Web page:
You don't have to be dissatisfied with the color selection of fabric paints if you have a vast palette of acrylics—but you can't just paint plain acrylics onto fabric and expect them to work well over the long haul. It's not just a matter of thinning them down with water or vinegar to make them flow better off of the brush and onto the fabric surface. Vinegar is good for a lot of things (especially cleaning grime off of this or that, as it's a mild acid), but fixing paint to fabric is not one of them.
Expert Sarah Sands, technical services supervisor at Golden Artist Colors, weighed in about vinegar:
"Water-based artists’ acrylics need to be in an alkaline environment to be stable and are very sensitive to changes in pH. In fact, if the overall pH drifts too much towards neutral, you can often get a cottage-cheesy texture as the low pH will cause the binder to coagulate. As vinegar is an acid, it is the absolute opposite of where the acrylic system likes to be and adding even a small amount will likely cause it to react negatively, and we would not recommend it. Although it is a good lesson in acrylic polymer chemistry!"
The most likely theory about using vinegar and paint for fabric may have come from the use of vinegar to help fix fabric dyes. But dyes and paint work differently: to vastly oversimplify it, dyes penetrate the fibers, whereas paint sits on top. Placing a vinegar-soaked cloth over the acrylic paint before ironing won't help acrylic paint stick to the material; it's the binder in the paint that does that, helped by the heat.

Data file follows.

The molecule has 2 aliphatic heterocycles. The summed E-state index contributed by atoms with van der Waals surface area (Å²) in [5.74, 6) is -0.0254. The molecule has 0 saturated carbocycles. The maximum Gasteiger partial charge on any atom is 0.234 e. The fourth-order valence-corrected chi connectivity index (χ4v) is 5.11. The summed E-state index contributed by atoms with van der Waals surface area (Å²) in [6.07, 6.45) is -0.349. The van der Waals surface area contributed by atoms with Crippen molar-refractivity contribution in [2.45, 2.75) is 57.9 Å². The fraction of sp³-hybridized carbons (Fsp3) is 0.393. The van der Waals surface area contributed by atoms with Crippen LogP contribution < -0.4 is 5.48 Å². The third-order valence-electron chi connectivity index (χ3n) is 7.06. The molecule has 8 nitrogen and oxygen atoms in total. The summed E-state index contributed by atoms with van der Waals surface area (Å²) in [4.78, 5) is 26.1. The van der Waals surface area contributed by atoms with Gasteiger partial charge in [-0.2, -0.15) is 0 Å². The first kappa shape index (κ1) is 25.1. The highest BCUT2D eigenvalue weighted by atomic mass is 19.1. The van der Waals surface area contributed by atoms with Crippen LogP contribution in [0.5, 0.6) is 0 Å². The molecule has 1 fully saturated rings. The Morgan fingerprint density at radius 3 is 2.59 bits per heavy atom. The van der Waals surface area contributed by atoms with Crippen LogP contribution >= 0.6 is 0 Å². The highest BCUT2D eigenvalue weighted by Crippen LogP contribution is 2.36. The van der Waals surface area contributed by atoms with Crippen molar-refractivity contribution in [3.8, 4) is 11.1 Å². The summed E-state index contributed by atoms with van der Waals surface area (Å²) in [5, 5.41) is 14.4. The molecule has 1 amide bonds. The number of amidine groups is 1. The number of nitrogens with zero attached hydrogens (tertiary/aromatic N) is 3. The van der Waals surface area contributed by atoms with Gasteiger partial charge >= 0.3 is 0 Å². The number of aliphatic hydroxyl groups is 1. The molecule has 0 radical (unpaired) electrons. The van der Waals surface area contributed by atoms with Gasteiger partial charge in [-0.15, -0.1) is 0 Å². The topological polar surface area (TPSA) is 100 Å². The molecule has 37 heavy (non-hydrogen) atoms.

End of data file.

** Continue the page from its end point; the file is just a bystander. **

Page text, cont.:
The product you need to turn acrylic paint into fabric paint is called textile medium or fabric painting medium, such as Golden's GAC900 or another brand. Adding this substance to acrylic paint makes the paint flex with the fabric, instead of drying stiff, cracking, and flaking off when it's washed—or washing out completely, if it's washable acrylic paint. Textile medium also thins the paint for better coverage and flow, as acrylic is typically too thick out of the tube to paint well on fabric. Just follow the directions on the bottle for the appropriate ratio to mix with your paint before decorating your piece.
There are no requirements as to how you apply the thinned paint mixture to your piece. If you don't want to use brushes, you can sponge-paint or use decorative stamps as well. When you're finished with your design, let it dry thoroughly (likely overnight or for 24 hours), then you heat-set the design, typically with an iron, before washing, to make the design permanent. See the instructions on the particular product for best results.
Thinned fabric medium can also be applied directly to printed fabric that's not color-fast to make it more resistant to water, for example, in upcycling a printed burlap coffee or rice bag or cotton cloth sack into a purse or table runner. It prevents the color from running, should the piece get wet.